A Big Little Dog

With a height standard ranging from 8 ½ to 11 ½ inches at the withers, Toy Fox Terrier breeders have wiggle room in their breeding program regarding size, though their dogs must be square in proportion, their height approximately equal to length. That said, there are nine disqualifications listed in the AKC Toy Fox Terrier breed standard and most of them are related to color. From the standard’s section on what the disqualifications are pertaining to color: A blaze extending into the eyes or ears. Any dog whose head is more than fifty percent white.  Any dog whose body is not more than fifty percent white. Any dog whose head and body spots are of different colors. Any color combination not stated above. 

Put another way, Toy Fox Terriers come in five colors, and here are some points regarding color:

  • Body spots on black-headed tri-colors must be black
  • Body spots on chocolate-headed tri-colors must be chocolate
  • Body spots on white and blacks must be black
  • Body spots on white and tans must be tan
    (Those first four points can be summed up with one simple sentence: The color of body spots must be the same color as the predominant head color!)
  • A blaze must not extend into the eyes or ears
  • Head must be more than 50% colored
  • Body must be more than 50% white
  • Nose color must be black with the exception of chocolates, which are self-colored

Toy Fox Terriers may or may not have body spots, but either white-bodied or spotted-bodied is well within the standard, and each should be given equal consideration.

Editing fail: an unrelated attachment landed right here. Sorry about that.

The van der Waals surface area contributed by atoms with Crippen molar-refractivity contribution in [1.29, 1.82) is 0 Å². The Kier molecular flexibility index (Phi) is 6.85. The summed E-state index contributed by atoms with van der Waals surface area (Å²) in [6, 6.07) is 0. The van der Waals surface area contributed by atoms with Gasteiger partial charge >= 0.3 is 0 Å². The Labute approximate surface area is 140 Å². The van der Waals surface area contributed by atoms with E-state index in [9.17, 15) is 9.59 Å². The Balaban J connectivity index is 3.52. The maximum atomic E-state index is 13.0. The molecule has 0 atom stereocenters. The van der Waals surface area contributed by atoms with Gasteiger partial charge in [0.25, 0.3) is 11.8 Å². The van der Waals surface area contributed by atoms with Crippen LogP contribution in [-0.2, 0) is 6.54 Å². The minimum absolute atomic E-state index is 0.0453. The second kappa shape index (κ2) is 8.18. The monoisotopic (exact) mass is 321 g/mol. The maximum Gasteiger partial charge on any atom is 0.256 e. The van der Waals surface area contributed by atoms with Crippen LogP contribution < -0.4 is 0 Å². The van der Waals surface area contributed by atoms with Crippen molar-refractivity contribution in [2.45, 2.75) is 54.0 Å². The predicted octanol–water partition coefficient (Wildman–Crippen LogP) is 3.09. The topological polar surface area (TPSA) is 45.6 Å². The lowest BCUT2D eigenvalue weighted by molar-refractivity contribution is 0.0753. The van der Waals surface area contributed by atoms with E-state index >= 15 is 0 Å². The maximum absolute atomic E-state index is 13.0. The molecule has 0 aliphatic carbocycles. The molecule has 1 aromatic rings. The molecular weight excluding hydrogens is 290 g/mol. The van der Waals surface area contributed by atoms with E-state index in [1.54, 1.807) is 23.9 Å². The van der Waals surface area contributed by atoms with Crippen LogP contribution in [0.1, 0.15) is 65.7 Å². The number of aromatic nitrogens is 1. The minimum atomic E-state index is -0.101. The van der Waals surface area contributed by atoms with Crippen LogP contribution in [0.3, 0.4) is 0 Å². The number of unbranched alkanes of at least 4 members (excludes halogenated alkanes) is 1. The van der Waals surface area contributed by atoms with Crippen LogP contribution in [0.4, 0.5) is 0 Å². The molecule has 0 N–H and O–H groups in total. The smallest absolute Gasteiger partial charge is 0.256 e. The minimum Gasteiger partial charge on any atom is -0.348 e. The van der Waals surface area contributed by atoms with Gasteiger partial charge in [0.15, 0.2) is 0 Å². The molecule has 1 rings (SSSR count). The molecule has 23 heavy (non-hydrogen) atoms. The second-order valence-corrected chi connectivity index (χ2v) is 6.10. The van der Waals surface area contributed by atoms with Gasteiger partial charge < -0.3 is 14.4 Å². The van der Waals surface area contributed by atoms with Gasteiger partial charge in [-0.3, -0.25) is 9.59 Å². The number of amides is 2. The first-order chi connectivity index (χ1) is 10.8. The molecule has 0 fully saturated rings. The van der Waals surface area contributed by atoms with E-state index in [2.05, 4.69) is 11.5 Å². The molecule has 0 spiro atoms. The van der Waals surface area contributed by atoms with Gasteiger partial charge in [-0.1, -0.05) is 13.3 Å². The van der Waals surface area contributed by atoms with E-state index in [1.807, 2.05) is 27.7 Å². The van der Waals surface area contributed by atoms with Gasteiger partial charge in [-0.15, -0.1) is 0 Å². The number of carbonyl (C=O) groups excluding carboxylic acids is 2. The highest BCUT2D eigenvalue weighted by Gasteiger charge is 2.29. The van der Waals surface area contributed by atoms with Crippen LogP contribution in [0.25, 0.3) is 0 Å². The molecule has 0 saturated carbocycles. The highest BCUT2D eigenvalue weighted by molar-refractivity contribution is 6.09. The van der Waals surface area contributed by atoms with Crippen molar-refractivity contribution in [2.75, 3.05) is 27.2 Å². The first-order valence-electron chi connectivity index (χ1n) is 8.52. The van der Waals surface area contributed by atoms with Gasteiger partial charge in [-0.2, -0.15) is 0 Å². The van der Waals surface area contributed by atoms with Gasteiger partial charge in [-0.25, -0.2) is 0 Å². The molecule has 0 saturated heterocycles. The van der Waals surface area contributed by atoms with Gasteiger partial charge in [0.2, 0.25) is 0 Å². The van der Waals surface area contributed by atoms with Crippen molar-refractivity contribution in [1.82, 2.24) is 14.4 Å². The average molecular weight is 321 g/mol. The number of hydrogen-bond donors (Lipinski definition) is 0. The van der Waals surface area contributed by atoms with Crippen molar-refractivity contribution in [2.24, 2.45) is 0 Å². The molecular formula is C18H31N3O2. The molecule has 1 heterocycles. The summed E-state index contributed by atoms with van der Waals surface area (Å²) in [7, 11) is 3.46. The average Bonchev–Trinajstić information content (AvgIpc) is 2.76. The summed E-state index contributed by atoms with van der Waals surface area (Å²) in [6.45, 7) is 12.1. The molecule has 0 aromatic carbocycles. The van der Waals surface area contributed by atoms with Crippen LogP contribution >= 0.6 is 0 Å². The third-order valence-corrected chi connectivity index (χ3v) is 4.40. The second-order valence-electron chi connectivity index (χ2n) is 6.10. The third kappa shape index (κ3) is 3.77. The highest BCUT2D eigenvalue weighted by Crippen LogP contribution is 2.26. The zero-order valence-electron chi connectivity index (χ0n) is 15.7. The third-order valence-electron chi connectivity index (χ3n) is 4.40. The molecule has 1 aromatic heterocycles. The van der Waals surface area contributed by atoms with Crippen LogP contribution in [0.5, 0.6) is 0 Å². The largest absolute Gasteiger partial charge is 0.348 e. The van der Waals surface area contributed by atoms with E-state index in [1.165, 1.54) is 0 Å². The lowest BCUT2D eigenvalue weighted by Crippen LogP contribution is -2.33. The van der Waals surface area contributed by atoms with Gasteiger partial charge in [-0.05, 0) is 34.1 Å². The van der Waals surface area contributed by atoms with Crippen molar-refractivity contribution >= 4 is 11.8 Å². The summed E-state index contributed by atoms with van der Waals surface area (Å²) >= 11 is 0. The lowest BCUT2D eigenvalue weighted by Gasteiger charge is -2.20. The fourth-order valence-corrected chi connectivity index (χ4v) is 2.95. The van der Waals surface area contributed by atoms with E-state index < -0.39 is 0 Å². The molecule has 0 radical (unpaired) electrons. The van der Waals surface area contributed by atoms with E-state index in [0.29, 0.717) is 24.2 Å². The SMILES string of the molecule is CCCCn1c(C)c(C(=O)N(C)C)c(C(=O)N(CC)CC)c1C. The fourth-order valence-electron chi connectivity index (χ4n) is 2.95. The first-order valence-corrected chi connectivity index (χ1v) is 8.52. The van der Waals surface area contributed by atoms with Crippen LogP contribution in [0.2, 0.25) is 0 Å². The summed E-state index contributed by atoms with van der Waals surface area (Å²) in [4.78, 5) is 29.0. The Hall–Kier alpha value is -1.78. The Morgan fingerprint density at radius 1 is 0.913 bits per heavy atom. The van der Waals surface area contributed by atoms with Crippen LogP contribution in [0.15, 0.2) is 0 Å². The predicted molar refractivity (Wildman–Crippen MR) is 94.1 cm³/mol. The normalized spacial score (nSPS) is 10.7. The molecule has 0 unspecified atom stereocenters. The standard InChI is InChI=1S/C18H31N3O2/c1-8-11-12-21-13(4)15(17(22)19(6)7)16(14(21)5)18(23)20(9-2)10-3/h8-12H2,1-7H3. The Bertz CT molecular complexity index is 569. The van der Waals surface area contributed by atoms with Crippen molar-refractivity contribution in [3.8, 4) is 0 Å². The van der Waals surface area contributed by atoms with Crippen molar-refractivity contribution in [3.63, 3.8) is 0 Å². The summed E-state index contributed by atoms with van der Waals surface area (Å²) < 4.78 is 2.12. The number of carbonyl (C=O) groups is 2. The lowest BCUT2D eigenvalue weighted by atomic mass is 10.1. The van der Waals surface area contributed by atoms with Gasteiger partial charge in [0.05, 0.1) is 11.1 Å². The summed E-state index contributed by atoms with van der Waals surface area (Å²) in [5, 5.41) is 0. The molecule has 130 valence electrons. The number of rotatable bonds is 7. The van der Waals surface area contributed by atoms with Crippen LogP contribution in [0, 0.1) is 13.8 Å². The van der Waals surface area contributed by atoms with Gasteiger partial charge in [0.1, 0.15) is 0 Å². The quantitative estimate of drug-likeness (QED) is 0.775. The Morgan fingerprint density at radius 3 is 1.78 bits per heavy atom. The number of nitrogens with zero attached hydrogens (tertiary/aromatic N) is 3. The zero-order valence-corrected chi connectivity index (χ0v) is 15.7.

While TFT coloring may be a legacy from Smooth Fox Terrier ancestors, it is not a miniaturized version of the Smooth Fox Terrier, but a breed unto itself.

We stray from the topic of color to mention that back in the day, owners/breeders of Smooth Fox Terriers found that the smallest, “runtiest” puppies in their litters tended to be very well tempered, but the scrappiest in the lot. In the early 20th century, dedicated breeders – many of whom were farmers who found these little dogs to be superb ratters – selectively bred the best of their small Smooth Fox Terriers to begin developing the Toy Fox Terrier as a unique breed. Sources differ on whether the introduction of Chihuahuas and Toy Manchester Terriers into the gene pool to reduce size was a good thing or not (other sources mention that Min Pins and IGs may also have been introduced). The Canadian Kennel Club’s website writes that incorporating these breeds was “hotly protested by the majority of Toy Fox Terrier breeders and in 1960 the studbook was closed,” while in an article on the AKC website states that “...fanciers became concerned with the breed’s often inconsistent size. In order to see that the dog remained small yet powerful, breeders for many years had been crossing their Toy Fox Terriers with Toy Manchester Terriers and Chihuahuas.” In the same article, Rick Beauchamp, former vice president of the American Toy Fox Terrier Club, is quoted as saying, “You would not see what we see today without those crosses-the breed is not merely a shrunken-down version of the Smooth Fox Terrier.

We can’t disagree with Beauchamp. As we see it, the Toy Fox Terrier is a marvelous combination of both Toy and Terrier traits: A mild temperament but not without terrier gameness, courage, and animation – a Big Little Dog.”

Image: Toy Fox Terrier by Glenda Harlan

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